EU home affairs ministers are in Brussels on Thursday to decide on admitting Bulgaria, Romania and Croatia to the Schengen area, with the latter having the best chance.
The European Commission urged capitals in November, to let the trio join Europe’s passport-free Schengen area, but not all member states supported the proposal.
Austrian Chancellor Karl Nehammer reiterated on Tuesday that his government was ready to back Croatia’s accession but would vote against Romania and Bulgaria over irregular migration concerns.
The Dutch parliament adopted a resolution in October, saying a further analysis of the functioning of the rule of law and the extent of corruption and organised crime in Bulgaria and Romania was needed.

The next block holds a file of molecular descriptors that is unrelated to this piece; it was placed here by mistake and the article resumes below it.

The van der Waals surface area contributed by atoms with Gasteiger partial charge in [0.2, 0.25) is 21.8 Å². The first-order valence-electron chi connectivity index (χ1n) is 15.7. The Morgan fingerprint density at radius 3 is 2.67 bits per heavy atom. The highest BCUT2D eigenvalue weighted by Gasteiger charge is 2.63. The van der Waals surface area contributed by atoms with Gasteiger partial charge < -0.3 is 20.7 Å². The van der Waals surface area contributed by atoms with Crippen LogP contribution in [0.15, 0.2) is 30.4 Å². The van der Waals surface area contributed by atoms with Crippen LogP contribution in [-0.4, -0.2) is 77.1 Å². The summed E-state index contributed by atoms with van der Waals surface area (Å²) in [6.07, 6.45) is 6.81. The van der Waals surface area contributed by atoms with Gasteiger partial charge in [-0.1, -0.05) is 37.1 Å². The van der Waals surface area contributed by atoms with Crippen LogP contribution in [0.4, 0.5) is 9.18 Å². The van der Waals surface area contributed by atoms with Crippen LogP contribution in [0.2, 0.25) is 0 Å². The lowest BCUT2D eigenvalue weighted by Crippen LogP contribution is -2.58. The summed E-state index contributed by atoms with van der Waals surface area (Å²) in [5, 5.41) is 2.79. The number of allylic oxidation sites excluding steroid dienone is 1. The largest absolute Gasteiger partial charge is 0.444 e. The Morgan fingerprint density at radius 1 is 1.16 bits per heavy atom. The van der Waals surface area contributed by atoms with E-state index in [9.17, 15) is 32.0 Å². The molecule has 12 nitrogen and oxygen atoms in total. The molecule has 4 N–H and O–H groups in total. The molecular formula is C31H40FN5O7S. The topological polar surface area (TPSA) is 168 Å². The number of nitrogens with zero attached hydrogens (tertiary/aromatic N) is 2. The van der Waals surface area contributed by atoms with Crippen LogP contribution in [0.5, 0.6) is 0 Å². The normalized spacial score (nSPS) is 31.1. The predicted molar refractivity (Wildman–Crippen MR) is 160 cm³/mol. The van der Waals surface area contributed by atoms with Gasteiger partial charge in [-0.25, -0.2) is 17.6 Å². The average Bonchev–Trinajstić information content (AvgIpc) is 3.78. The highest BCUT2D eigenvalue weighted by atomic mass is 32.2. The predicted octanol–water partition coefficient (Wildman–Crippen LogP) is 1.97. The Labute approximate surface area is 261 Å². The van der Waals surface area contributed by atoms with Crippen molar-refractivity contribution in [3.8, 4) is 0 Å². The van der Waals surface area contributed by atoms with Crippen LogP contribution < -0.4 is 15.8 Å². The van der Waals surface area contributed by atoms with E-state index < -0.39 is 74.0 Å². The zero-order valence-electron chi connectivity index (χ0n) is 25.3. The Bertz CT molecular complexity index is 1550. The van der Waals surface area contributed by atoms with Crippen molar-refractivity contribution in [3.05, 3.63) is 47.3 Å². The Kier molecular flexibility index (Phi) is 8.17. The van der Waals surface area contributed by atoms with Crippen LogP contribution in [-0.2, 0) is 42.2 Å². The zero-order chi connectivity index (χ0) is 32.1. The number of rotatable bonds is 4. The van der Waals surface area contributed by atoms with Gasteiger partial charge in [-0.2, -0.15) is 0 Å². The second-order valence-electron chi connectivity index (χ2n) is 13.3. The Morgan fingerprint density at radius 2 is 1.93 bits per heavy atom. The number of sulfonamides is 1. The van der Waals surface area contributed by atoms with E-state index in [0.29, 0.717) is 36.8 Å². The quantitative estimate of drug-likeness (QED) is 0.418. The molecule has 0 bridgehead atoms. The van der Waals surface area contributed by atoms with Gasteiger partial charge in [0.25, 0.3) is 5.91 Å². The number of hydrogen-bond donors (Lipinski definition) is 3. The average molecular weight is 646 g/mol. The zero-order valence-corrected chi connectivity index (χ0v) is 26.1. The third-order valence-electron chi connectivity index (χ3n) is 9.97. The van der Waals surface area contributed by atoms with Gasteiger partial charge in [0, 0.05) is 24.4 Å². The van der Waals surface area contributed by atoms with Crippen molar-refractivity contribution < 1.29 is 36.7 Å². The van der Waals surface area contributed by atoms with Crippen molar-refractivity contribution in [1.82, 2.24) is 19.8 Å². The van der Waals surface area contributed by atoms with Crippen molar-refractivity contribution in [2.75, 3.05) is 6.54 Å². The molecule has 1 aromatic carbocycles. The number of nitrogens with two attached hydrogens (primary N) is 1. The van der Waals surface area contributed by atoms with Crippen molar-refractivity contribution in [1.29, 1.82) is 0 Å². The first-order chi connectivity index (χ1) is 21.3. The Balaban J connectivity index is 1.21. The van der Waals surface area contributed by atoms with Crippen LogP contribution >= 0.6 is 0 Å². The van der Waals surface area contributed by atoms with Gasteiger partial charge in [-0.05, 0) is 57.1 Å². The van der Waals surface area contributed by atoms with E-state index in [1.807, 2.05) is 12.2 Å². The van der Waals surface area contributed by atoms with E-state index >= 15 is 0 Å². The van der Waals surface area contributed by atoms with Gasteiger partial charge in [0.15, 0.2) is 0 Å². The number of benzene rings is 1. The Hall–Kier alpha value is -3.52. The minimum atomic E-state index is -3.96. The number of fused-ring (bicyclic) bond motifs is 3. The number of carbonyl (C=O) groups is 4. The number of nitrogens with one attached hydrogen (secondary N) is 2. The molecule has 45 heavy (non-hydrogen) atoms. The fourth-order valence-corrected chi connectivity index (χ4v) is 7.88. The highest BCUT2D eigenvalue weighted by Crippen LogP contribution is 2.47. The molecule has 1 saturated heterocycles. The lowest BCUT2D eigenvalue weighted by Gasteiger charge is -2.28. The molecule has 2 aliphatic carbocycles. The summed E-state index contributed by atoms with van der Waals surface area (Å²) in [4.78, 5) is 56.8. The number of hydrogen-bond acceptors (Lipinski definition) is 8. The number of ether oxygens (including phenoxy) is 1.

Efforts by Bulgaria and Romania to join have been stalled for more than a decade since the commission first deemed the countries Schengen-ready in 2011.
Current members must unanimously approve a country’s accession.
The 26-member Schengen area largely suspends border checks between its members and allows people to travel, work and live in another country without visas or permits.
Bulgaria, Romania, Croatia, Ireland and Cyprus are the only EU countries that are not part of the Schengen area, while non-EU states Iceland, Norway, Switzerland and Liechtenstein are members.